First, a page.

In July, 1960, the appeal was heard by this Court. It was allowed and the case remitted to the Companies Court for the value of M. Pasic's claim to be ascertained. It is reported in 1960 1 Weekly Law Reports, page 1273. The matter was, however, never considered by the Companies Court, because on the 4th November, 1960, a compromise was reached under which the Liquidator agreed to pay a total sum of £70,000 in settlement of the claim. This enabled the Liquidator to distribute the balance of the assets in his hands to the shareholders.


Shortly before this compromise was finally effected, however, M. Pasic had withdrawn his instructions from his Solicitor Mr Pearlman, and Mr Pearlman was fearful that M. Pasic would not provide for his costs out of the £70,000 he received from the Liquidator. So he applied for, and obtained by consent on the 19th December, 1960, a charge on £6,000 (being part of the £70,000) for his costs, charges and expenses, "such costs charges and expenses to be taxed if not agreed".


On the 30th January, 1961, Mr Pearlman submitted his bill of costs against M. Pasic, which came to a total of £4,615. 3s. 3d. It was not agreed and was referred to the Master to be taxed. When the Master proceeded to tax, M. Pasic by his Counsel objected to the whole bill on the ground that the work to which it related was done pursuant to a champertous agreement to which Mr Pearlman was accessory. The Master thereupon desired to obtain the opinion of the Court, and the matter came before Mr Justice Pennycuick for decision. The Judge held (and it forms part of the formal Order of the Court) that "the French and English agreements respectively are champertous and that the Solicitor's retainer having been accepted by him with the knowledge of the existence of the first of the said agreements is void and that the Solicitor is not entitled to any profit costs but only his disbursements".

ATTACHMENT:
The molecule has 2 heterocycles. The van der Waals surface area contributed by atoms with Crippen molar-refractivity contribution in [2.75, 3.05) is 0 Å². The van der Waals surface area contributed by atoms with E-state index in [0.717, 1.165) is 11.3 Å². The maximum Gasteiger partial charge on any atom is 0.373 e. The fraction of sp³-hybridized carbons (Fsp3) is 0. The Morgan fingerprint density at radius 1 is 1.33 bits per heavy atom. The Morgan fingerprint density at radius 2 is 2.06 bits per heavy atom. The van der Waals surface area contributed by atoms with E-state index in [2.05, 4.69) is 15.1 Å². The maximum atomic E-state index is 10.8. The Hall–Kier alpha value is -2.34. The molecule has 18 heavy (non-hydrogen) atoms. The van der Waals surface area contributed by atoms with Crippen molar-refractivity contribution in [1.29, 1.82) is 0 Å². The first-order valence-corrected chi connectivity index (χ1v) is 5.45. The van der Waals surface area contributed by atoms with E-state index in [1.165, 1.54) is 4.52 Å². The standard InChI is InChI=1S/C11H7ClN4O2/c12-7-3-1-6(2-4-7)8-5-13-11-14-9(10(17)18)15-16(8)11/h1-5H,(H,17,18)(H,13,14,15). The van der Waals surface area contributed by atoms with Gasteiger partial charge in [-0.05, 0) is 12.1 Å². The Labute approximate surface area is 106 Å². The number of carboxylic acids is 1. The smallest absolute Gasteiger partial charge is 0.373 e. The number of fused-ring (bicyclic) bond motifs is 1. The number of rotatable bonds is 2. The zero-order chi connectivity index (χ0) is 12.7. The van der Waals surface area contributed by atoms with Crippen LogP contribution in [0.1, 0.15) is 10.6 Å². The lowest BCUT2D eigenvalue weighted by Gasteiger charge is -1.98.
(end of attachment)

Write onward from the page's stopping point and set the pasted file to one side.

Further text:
Was this ruling correct? It cannot be understood without some inquiry into our law as to maintenance and champerty. Maintenanco may, I think, nowadays be defined as improperly stirring up litigation and strife by giving aid to one party to bring or defend a claim without just cause or excuse. At one time, the limits of "just cause or excuse" were very narrowly defined. But the law has broadened, them very much of late: see Martell v. Consett Iron Company, 1955 1 Chancery, 363. And I hope they will never again be placed in a strait waistcoat. But there is one species of maintenance for which the common law rarely admits of any just cause or excuse, and that is champerty. Champerty is derived from campi partitio (division of the field). It occurs when the person maintaining another stipulates for a share of the proceeds: see the definitions collected by Lord Justice Scrutton in Haseldine v. Hosken, 1933 1 King's Bench, at page 831. The reason why the common law condemns champerty is because of the abuses to which it may give rise. The common law fears that the champertous maintainer might be tempted, for his own personal gain, to inflame the damages, to suppress evidence, or even to suborn witnesses. These fears may be exaggerated; but, be that so or not, the law for centuries has declared champerty to be unlawful, and we cannot do otherwise than enforce the law; and I may...